Top Places To Visit In Bhutan

Tashichho Dzong

It was first constructed in 1216 A.D. by Lama Gyalwa Lhanangpa where Dechen Phodrang now stands above Thimphu. In 1641 Zhabdrung Ngawang Namgyal acquired it but finding it too small, he built another one, known as the lower Dzong. The original dzong was destroyed by fire in 1771 and everything was moved to the lower dzong. The new building was later expanded several times over the years. It was damaged during an earthquake in 1897 and rebuilt in 1902. King Jigme Dorji Wangchuck had it completely renovated and enlarged over five years after he moved the capital to Thimpu in 1952 in traditional style using neither…  Read More

 

 

Rinpung Dzong

The Paro Dzong is one of Bhutan’s most impressive and well-known dzongs, and perhaps the finest example of Bhutanese architecture you’ll see. The massive buttressed walls that tower over the town are visible throughout the valley. The dzong’s correct name, Rinchen Pung Dzong (usually shortened to Rinpung Dzong), means ‘Fortress on a Heap of Jewels’. In 1644 Zhabdrung Ngawang Namgyal ordered the construction of the dzong on the foundation of a monastery built by Guru Rinpoche. The fort was used on numerous occasions to defend the Paro valley from invasions by Tibet. The British political officer John Claude… Read More

 

 

Paro Taktsang

Taktsang Lhakhang is Bhutan’s most iconic landmark and religious site. The name Taktsang translates to “The Tiger’s Nest”. This temple is one of the most holy sites in the kingdom and clings impossibly to a sheer cliff face 900 hundred meters above the Paro Valley. It was first built in 1692 at a cave where Guru Rimpoche meditated in the 7th century A.D. Legend states that Guru Rimpoche flew to the site atop the back of a tigress and meditated in the cave for 3 years, 3 months, 3 days and 3 hours in order to subdue evil demons residing within it. The cave has been considered a sacred site ever since and many famous saints… Read More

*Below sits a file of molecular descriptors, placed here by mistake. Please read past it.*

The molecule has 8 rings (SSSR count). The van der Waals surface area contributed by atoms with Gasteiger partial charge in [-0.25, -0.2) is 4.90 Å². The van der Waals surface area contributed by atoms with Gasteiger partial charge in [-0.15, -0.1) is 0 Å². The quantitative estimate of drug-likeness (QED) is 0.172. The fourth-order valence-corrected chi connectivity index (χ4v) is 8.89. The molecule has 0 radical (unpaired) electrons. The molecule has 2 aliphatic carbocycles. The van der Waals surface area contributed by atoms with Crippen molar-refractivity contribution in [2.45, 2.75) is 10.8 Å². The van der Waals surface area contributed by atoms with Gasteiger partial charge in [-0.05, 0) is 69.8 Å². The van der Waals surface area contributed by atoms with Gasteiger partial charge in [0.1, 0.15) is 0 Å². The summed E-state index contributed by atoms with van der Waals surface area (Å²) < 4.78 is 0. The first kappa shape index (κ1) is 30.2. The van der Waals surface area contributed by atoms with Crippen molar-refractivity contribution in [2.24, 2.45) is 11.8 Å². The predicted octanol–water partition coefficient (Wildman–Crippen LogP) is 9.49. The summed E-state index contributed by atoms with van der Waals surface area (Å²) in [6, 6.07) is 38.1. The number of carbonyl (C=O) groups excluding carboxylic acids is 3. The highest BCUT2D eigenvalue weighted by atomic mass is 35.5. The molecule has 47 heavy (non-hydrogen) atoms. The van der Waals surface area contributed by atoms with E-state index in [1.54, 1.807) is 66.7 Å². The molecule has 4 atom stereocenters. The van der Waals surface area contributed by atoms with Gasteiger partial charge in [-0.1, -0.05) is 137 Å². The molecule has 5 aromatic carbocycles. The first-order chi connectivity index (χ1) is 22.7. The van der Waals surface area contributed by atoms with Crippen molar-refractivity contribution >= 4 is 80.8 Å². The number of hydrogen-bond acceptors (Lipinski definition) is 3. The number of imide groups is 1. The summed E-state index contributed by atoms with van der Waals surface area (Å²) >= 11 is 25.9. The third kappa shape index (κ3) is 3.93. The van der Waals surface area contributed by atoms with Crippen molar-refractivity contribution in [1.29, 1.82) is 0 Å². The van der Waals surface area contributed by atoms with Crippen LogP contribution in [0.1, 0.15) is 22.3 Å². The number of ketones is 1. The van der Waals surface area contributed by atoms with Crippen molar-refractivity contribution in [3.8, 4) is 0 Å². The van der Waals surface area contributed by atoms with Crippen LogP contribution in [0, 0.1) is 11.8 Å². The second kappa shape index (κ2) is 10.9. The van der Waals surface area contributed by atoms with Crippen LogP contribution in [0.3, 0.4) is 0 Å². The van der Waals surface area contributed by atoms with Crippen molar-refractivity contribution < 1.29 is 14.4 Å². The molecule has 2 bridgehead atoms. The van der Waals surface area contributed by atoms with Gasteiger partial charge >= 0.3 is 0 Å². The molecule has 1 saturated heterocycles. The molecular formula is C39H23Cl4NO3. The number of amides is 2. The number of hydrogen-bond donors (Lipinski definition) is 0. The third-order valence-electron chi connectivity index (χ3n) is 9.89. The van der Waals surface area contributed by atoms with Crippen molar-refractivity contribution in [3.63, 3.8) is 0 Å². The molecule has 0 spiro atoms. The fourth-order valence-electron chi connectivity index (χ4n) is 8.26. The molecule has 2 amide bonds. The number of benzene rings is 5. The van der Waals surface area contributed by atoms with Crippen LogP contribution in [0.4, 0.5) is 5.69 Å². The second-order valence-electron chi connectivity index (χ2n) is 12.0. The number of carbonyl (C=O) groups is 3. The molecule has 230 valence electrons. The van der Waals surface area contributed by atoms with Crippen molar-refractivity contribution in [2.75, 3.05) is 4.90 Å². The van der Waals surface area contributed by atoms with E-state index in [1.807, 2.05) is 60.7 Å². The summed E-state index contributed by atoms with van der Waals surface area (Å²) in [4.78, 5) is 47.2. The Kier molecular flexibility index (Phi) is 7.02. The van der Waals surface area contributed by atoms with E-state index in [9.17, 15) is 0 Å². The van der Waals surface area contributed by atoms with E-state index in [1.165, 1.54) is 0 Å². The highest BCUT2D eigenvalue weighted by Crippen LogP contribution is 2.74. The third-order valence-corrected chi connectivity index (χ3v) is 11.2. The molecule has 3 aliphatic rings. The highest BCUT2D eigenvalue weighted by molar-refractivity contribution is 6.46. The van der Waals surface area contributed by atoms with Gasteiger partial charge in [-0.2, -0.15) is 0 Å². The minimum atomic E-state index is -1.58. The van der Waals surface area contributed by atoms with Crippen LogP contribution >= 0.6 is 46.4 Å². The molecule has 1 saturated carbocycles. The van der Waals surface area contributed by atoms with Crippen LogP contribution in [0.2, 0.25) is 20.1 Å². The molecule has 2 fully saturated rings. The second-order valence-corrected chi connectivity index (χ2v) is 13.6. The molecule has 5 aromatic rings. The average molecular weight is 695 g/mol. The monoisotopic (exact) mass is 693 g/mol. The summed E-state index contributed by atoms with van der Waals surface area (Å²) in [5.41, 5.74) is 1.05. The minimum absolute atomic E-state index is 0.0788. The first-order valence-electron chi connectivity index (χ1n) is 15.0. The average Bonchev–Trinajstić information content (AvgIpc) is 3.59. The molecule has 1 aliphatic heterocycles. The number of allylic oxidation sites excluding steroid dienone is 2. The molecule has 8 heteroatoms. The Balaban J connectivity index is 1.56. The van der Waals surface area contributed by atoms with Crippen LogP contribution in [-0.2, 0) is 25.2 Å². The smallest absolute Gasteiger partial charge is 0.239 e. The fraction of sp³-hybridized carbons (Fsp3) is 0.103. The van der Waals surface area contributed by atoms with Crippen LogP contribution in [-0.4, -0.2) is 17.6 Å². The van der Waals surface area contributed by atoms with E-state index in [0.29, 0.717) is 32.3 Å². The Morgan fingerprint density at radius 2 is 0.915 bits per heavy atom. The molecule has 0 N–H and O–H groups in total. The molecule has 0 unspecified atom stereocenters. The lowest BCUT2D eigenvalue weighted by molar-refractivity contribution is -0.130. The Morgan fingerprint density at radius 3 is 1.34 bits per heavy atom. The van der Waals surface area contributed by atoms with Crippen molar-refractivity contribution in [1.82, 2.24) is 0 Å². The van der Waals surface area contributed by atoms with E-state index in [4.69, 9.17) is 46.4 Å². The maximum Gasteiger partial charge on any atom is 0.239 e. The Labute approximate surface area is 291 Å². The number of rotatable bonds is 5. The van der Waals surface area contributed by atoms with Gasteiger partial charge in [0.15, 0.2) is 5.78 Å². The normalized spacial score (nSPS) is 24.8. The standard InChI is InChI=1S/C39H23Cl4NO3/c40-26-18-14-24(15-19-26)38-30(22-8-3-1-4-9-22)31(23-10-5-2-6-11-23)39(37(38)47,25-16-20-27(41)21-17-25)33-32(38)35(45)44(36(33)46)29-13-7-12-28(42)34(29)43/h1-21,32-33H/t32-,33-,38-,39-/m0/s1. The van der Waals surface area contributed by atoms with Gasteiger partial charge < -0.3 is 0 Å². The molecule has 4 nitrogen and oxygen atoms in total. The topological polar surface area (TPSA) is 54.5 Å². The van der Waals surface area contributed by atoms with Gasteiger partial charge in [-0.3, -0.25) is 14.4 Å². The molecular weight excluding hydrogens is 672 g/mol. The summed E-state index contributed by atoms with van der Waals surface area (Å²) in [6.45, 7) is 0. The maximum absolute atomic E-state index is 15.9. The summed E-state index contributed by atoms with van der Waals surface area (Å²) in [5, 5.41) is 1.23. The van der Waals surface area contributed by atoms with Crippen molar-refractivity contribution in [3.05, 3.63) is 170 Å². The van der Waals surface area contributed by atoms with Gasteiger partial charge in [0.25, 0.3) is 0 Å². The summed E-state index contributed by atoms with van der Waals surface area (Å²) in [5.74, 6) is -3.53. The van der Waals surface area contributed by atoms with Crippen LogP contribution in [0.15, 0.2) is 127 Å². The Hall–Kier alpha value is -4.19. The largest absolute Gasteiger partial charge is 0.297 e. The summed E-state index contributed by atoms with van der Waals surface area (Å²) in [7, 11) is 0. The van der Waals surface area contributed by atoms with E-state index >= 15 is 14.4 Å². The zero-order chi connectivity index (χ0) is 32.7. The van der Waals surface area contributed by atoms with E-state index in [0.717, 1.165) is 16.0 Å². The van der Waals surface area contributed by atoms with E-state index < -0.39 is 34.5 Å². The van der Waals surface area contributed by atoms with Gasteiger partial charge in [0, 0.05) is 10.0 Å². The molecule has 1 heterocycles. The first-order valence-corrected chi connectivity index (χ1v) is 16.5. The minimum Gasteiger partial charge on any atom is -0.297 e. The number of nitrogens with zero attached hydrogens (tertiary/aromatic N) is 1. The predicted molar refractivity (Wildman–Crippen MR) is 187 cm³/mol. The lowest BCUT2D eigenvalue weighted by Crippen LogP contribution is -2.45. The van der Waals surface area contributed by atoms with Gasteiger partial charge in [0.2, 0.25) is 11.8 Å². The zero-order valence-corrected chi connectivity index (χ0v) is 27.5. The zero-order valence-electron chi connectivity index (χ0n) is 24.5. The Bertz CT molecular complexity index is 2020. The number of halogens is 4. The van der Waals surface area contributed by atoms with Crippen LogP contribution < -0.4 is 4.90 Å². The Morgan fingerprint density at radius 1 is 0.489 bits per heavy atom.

Gangtey Goenpa

The Gangteng Monastery, also spelt Gantey Gonpa, bounded on the west side by the Black Mountains (Bhutan) (range above 5,000 metres (16,000 ft) elevation) is located on a spur amidst the Gantey village, overlooking the vast U-shaped glacial Phobjika Valley, which is at an elevation of about 3,000 metres (9,800 ft) and which has marshy land. The Nake Chuu river runs through this valley. The monastery commands striking views of the Phubjika Valley below. The Black Mountain Region is inhabited by nomadic shepherds and yak-herders. Wangdue Phodrang, the district headquarters, is 45 kilometres (28 mi) from the Nobdin… Read More

 

 

Kichu Lhakang

The Jowo Temple of Kyichu is one of the oldest temples in Bhutan, originally built in the 7th century by the Tibetan EmperorSongtsän Gampo. It is considered to be one of the 108 border taming temples he built. In the 8th century the temple was visited by Padmasambhava and it is believed he concealed many spiritual treasures here. Je Khenpo Sherab Gyaltshen wrote that during the 12th century the temple was looked after by the Lhapa Kagyu tradition and that during the 13th century it was handed over to a descendant of Phajo Drugom Zhigpo’s son Nyima… Read More

 

 

Punakha Dzong

This dzong was the second dzong to be built in Bhutan and it served as the capital and seat of government until Thimphu was promoted to the top job in the mid-1950s. It’s arguably the most beautiful dzong in the country, especially in spring when the lilac-coloured jacaranda trees bring a lush sensuality to the dzong’s characteristically towering whitewashed walls. Elaborately painted gold, red and black carved woods add to the artistic lightness of touch. Guru Rinpoche foretold the construction of Punakha Dzong, predicting that ‘…a person named Namgyal will arrive at a hill that looks like an elephant’. When the Zhabdrung… Read More